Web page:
The Commissioners approved the Sheriff's contract (which struck me as strange because the sheriff is an elected official) and now the County Council must do the same. The Sheriff reported that the annual inspection of the county jail had gone well, with the jail passing everything with the exception of its manpower levels. A discussion of the radio tower followed. The FCC changed communication bands some time ago, taking frequencies that were used for emergency and police purposes and giving them to cell phone use. That change has required adaptation in police and fire communication, and to get good radio coverage throughout the county, the sheriff's department has been testing the use of a tower owned by Midway Electronics. The testing is finished and the Commissioners approved going ahead and with the next steps to get use of the tower. Ultimately the plan is for the tower to be used not just by the sheriff's department but also by the fire department and the county highway department.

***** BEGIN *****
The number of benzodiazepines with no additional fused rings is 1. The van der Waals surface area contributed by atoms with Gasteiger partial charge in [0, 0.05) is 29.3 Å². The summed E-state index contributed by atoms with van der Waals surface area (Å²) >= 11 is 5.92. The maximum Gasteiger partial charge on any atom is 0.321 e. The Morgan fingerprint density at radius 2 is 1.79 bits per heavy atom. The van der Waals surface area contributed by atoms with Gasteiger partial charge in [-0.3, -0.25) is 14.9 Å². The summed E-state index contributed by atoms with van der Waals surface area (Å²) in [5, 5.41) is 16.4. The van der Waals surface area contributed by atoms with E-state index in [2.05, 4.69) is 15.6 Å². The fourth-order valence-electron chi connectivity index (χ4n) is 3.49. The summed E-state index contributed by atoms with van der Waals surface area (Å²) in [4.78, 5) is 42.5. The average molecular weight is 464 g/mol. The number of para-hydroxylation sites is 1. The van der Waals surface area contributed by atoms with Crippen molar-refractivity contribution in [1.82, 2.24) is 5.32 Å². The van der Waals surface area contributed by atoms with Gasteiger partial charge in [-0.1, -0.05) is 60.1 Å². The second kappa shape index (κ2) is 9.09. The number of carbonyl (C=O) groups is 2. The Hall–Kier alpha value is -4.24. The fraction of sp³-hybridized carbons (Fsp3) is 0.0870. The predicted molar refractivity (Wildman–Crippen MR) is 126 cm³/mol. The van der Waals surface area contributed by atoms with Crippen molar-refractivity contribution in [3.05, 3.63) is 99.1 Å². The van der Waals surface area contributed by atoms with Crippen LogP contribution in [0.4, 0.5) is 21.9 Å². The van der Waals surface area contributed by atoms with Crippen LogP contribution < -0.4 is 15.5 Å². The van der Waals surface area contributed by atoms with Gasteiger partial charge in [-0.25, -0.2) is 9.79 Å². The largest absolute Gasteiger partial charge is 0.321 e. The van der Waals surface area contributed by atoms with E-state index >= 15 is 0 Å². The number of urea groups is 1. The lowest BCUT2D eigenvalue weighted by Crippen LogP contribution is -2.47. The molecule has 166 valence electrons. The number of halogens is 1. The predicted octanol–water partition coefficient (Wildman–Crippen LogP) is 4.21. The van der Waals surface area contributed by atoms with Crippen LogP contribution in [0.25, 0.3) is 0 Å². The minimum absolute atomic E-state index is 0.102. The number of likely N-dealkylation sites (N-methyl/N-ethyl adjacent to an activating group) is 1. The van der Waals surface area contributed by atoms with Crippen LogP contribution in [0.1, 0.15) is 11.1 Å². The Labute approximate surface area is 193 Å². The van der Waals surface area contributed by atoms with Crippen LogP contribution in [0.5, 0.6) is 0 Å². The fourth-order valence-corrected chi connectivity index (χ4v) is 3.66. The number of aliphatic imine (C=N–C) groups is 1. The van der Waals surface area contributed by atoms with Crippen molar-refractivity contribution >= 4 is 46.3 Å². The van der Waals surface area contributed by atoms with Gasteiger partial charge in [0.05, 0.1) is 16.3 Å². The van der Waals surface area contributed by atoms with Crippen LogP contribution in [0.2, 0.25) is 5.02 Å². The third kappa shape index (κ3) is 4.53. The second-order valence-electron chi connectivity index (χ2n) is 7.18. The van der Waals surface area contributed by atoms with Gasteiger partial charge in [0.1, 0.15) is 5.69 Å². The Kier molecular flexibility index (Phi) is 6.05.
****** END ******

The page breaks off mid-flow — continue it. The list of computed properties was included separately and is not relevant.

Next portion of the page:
There was an interesting discussion of development in southern Jasper County. Remington is expanding, annexing 1691 acres west, north, and east of the town. (Wikipedia says that the current size of Remington is 1.02 sq miles, or about 650 acres.) It will increase its population by 137 from 1185 to 1322 and will add $55,156,631 of assessed valuation to its current $41,856,458 assessed valuation. This discussion was prompted by a question by one of the commissioners about what was happening in White County just east of Remington. The answer was that White County, aided by a $2.5 million grant for infrastructure, is developing the Mid American Corporate Park. It is building a 60,000 square foot building on the border with Jasper County that currently has no tenants but is being constructed with faith that "if they build it, they will come." The cranes to the south are working on a water towner. Remington itself is planning a new water treatment plant and sewage plant improvements. (It is unfortunate that I do not get down there more often--sounds like a lot of interesting stuff to write about.)